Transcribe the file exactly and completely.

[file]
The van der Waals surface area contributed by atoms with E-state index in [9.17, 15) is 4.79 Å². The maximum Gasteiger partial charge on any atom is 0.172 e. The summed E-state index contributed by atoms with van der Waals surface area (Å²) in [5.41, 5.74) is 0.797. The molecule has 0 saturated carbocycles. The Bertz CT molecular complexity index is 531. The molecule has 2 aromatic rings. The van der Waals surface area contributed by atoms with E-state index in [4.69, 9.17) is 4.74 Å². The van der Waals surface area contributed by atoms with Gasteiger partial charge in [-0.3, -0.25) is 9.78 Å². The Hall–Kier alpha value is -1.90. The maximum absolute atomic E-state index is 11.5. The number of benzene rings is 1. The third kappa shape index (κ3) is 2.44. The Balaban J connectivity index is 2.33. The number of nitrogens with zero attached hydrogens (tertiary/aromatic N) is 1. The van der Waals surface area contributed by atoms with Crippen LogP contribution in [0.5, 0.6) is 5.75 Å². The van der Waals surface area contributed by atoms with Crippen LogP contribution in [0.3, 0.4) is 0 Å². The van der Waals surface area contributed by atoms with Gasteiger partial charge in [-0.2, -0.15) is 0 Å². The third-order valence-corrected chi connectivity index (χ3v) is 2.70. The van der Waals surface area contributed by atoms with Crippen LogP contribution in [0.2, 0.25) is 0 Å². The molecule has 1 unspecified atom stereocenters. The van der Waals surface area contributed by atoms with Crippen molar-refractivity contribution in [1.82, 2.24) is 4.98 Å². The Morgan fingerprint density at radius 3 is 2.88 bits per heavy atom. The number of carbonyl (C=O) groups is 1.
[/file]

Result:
The van der Waals surface area contributed by atoms with E-state index in [9.17, 15) is 4.79 Å². The maximum Gasteiger partial charge on any atom is 0.172 e. The summed E-state index contributed by atoms with van der Waals surface area (Å²) in [5.41, 5.74) is 0.797. The molecule has 0 saturated carbocycles. The Bertz CT molecular complexity index is 531. The molecule has 2 aromatic rings. The van der Waals surface area contributed by atoms with E-state index in [4.69, 9.17) is 4.74 Å². The van der Waals surface area contributed by atoms with Gasteiger partial charge in [-0.3, -0.25) is 9.78 Å². The Hall–Kier alpha value is -1.90. The maximum absolute atomic E-state index is 11.5. The number of benzene rings is 1. The third kappa shape index (κ3) is 2.44. The Balaban J connectivity index is 2.33. The number of nitrogens with zero attached hydrogens (tertiary/aromatic N) is 1. The van der Waals surface area contributed by atoms with Crippen LogP contribution in [0.5, 0.6) is 5.75 Å². The van der Waals surface area contributed by atoms with Crippen LogP contribution in [0.3, 0.4) is 0 Å². The van der Waals surface area contributed by atoms with Gasteiger partial charge in [-0.2, -0.15) is 0 Å². The third-order valence-corrected chi connectivity index (χ3v) is 2.70. The van der Waals surface area contributed by atoms with Crippen LogP contribution in [0.2, 0.25) is 0 Å². The molecule has 1 unspecified atom stereocenters. The van der Waals surface area contributed by atoms with Crippen molar-refractivity contribution in [1.82, 2.24) is 4.98 Å². The Morgan fingerprint density at radius 3 is 2.88 bits per heavy atom. The number of carbonyl (C=O) groups is 1.